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Drought reminds us water controls destiny
By Mike Barnett
The scars of this epic drought in Texas will run deep and serve as a reminder -- long after the rain falls again -- that water controls the destiny of the Lone Star State.
It’s been a year of records, all of which would better remain unbroken. We’re in the driest 10-month stretch since recordkeeping began. In my hometown of Waco, we saw the longest stretch of consecutive 100-plus degree days ever recorded. We’ve also suffered through the most 100-degree days in a year’s time, with another heat record set almost daily. There is no rain in sight.
You would hardly think it could get much drier. One of our local farmers dramatically illustrated this fact the other night on television. He stuck a yardstick in a gaping crack in his parched pasture. It disappeared.
I’m reminded as I drive through Waco that this drought in Texas truly affects everyone. There’s not a tinge of green in lawns that have not been watered, a stark similarity to dry land crops which wither in the fields and burnt pastures where grass is dormant or dead. Those trying to keep their lawns green are learning the frustration and expense of battling this horrific heat, just as farmers running irrigation pumps try to make -- or save -- a crop.
Trees, some well over a century old, are dying, in both the country and cities. They will be irreplaceable.
Many municipalities scramble to find new water sources as their surface supplies dwindle just as ranchers face hard choices as their stock ponds evaporate. Cities that depend on groundwater place severe restrictions on residents to conserve this precious resource. Many who depend on groundwater in the country are finding wells running dry. They face little choice but to drill deeper and hope the water is there.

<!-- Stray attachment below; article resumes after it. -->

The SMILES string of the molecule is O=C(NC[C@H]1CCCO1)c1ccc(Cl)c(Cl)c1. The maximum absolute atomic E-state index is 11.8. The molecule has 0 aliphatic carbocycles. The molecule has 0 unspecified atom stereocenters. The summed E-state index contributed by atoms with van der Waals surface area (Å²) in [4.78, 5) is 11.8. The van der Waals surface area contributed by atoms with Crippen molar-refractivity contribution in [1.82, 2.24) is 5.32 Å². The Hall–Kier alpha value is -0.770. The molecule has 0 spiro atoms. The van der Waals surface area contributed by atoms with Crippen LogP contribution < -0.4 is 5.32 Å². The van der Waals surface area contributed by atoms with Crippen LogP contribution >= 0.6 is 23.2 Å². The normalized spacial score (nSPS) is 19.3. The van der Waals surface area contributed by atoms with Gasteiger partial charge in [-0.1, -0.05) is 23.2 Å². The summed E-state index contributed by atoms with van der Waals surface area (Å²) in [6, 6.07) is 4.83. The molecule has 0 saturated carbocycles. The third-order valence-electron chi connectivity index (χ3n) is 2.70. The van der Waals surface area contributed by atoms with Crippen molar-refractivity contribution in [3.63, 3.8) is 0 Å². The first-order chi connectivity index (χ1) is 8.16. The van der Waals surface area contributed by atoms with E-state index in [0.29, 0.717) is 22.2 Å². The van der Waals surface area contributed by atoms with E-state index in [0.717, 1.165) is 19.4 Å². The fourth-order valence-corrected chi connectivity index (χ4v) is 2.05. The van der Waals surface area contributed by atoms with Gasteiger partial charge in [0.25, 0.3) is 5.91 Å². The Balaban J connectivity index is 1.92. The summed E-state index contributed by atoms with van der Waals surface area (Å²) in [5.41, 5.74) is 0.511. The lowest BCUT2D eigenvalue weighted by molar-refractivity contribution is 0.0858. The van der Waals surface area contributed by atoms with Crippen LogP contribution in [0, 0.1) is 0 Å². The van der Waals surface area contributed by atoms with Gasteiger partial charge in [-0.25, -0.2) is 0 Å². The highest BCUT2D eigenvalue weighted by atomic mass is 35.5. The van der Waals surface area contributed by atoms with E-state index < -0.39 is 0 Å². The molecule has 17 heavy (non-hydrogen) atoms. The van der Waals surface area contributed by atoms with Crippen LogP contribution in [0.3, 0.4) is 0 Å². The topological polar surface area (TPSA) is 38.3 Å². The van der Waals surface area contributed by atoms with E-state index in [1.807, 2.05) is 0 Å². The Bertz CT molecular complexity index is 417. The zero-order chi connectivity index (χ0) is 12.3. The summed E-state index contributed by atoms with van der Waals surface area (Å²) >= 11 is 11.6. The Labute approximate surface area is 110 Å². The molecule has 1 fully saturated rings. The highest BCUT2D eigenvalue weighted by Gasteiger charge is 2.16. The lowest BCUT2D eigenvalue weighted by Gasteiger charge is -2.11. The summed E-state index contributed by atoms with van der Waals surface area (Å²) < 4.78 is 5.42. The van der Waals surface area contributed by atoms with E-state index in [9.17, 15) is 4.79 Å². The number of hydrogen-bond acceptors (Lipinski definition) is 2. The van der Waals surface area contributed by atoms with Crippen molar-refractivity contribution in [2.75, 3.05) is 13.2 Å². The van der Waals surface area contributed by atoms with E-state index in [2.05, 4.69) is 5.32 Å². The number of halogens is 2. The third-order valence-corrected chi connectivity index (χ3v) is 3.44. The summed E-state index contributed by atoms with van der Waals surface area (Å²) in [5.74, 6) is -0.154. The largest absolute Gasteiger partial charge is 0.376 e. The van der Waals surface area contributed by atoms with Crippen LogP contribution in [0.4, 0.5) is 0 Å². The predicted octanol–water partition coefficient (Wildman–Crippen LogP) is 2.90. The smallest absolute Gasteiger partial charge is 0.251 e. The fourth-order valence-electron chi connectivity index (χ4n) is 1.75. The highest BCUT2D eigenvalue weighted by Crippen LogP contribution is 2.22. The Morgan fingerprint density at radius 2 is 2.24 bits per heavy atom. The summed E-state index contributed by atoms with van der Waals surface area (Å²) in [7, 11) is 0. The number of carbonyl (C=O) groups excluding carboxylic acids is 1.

Farmers and ranchers have lost $5.2 billion so far to this dry spell. That has serious implications beyond the farm, as 14 percent of jobs in the Lone Star State are dependent on agriculture. The economic consequences to homeowners will be huge as they eventually replace lawns and trees and shrubs killed by relentless drought.
Yet even as the heat sears the land, it steels the determination of those in agriculture. I talked to a group of farmers from Hill County the other day -- all which had lost crops or had to sell cattle because it hadn’t rained. There wasn’t a hint of give-up in any of them as I asked what they were going to do.
“Get ready for next year,” one replied.
That is about all any of us can expect. Prepare for the future the best we can and hope and pray for healing moisture to bring this parched Texas landscape back to life.
Mike Barnett is the publications director for the Texas Farm Bureau.
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